- (d) a second actuating means to which said first actuating means is connected for varying the length of said second spring system in proportion to the cosine of the angular movement of said pivot arm,
2. A load counterbalancing means as claimed in claim 1 wherein the pivot point of said pivot arm is fixedly located between said load bearing platform and said first spring system, and wherein the movement of said load bearing platform on said pivot arm is an angular tilting movement.
3. A load counterbalancing means as claimed in claim 2 wherein said first actuating means is a block means to which said pivot arm is connected for converting angular movement of said load bearing platform into a linear force exerted on said first spring system; and wherein said second actuating means is a beam means which is operably connected to said block means for converting angular movement of said load bearing platform into a compressive linear force on said second spring system such that the linear forces exerted on said first spring system and said second spring system are equal and opposed to the forces exerted by said load bearing platform as said platform tilts.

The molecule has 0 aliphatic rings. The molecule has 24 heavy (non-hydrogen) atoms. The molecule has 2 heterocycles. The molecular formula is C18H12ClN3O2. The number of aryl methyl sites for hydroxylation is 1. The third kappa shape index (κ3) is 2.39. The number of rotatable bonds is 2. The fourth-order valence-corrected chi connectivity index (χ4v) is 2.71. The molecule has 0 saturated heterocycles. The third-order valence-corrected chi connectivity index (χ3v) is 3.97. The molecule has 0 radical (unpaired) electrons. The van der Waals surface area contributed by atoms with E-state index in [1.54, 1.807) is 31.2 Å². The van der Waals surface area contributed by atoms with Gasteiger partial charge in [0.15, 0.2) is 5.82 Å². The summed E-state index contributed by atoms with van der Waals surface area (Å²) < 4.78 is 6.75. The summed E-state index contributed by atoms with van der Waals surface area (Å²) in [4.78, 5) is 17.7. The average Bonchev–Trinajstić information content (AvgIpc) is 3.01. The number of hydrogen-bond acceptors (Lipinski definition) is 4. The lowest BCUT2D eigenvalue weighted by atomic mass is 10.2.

4. A load counterbalancing means as claimed in claim 3 wherein said second spring system is initially compressed by an adjusted amount necessary to accommodate the range of resulting forces required to couterbalance the load on said load bearing platform.
5. A load counterbalancing means as claimed in claim 4 wherein said block means and said beam means have respective movement axes which are at right angles to one another; and wherein said block means includes a block and a rollers means which is attached to said beam means for guiding said block along said respective movement axis to cause compression or tension in said first spring system and for transmitting movement of said pivot arm and said block to said beam means to cause compression of said second spring system.
6. A load counterbalancing means as claimed in claim 5 wherein said beam means includes a beam and rollers means for guiding said beam along said respective movement axis.